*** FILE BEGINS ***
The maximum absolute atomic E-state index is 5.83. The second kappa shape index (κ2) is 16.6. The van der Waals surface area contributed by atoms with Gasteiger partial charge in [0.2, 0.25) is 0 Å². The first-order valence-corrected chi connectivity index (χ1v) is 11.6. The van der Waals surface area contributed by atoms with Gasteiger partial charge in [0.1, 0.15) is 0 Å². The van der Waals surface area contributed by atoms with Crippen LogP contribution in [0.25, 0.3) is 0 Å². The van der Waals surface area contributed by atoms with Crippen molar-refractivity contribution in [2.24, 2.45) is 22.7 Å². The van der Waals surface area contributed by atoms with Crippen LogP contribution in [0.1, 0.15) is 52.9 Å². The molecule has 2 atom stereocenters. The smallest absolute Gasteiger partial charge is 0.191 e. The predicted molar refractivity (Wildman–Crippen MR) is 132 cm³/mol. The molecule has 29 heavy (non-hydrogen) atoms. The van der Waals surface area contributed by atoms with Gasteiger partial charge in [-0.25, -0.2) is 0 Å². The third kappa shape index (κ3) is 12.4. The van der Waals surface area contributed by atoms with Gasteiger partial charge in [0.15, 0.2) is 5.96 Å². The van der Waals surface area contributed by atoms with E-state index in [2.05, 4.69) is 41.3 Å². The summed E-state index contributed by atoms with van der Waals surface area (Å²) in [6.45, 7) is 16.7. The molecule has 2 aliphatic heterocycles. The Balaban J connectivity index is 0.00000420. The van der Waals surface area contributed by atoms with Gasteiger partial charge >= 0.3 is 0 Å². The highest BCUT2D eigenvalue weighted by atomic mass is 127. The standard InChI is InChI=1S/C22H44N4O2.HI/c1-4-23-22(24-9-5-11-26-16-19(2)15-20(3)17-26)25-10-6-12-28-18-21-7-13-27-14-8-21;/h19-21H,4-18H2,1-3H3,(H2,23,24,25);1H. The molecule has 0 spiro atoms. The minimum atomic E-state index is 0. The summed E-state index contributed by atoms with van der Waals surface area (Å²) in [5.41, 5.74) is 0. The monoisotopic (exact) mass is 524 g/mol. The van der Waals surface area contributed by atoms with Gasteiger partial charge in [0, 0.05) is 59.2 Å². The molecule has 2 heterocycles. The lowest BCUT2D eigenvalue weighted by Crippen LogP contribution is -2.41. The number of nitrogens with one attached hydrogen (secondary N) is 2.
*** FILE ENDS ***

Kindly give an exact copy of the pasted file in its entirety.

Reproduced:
The maximum absolute atomic E-state index is 5.83. The second kappa shape index (κ2) is 16.6. The van der Waals surface area contributed by atoms with Gasteiger partial charge in [0.2, 0.25) is 0 Å². The first-order valence-corrected chi connectivity index (χ1v) is 11.6. The van der Waals surface area contributed by atoms with Gasteiger partial charge in [0.1, 0.15) is 0 Å². The van der Waals surface area contributed by atoms with Crippen LogP contribution in [0.25, 0.3) is 0 Å². The van der Waals surface area contributed by atoms with Crippen molar-refractivity contribution in [2.24, 2.45) is 22.7 Å². The van der Waals surface area contributed by atoms with Crippen LogP contribution in [0.1, 0.15) is 52.9 Å². The molecule has 2 atom stereocenters. The smallest absolute Gasteiger partial charge is 0.191 e. The predicted molar refractivity (Wildman–Crippen MR) is 132 cm³/mol. The molecule has 29 heavy (non-hydrogen) atoms. The van der Waals surface area contributed by atoms with Gasteiger partial charge in [-0.25, -0.2) is 0 Å². The third kappa shape index (κ3) is 12.4. The van der Waals surface area contributed by atoms with Gasteiger partial charge in [0.15, 0.2) is 5.96 Å². The van der Waals surface area contributed by atoms with E-state index in [2.05, 4.69) is 41.3 Å². The summed E-state index contributed by atoms with van der Waals surface area (Å²) in [6.45, 7) is 16.7. The molecule has 2 aliphatic heterocycles. The Balaban J connectivity index is 0.00000420. The van der Waals surface area contributed by atoms with Gasteiger partial charge >= 0.3 is 0 Å². The highest BCUT2D eigenvalue weighted by atomic mass is 127. The standard InChI is InChI=1S/C22H44N4O2.HI/c1-4-23-22(24-9-5-11-26-16-19(2)15-20(3)17-26)25-10-6-12-28-18-21-7-13-27-14-8-21;/h19-21H,4-18H2,1-3H3,(H2,23,24,25);1H. The molecule has 0 spiro atoms. The minimum atomic E-state index is 0. The summed E-state index contributed by atoms with van der Waals surface area (Å²) in [5.41, 5.74) is 0. The monoisotopic (exact) mass is 524 g/mol. The van der Waals surface area contributed by atoms with Gasteiger partial charge in [0, 0.05) is 59.2 Å². The molecule has 2 heterocycles. The lowest BCUT2D eigenvalue weighted by Crippen LogP contribution is -2.41. The number of nitrogens with one attached hydrogen (secondary N) is 2.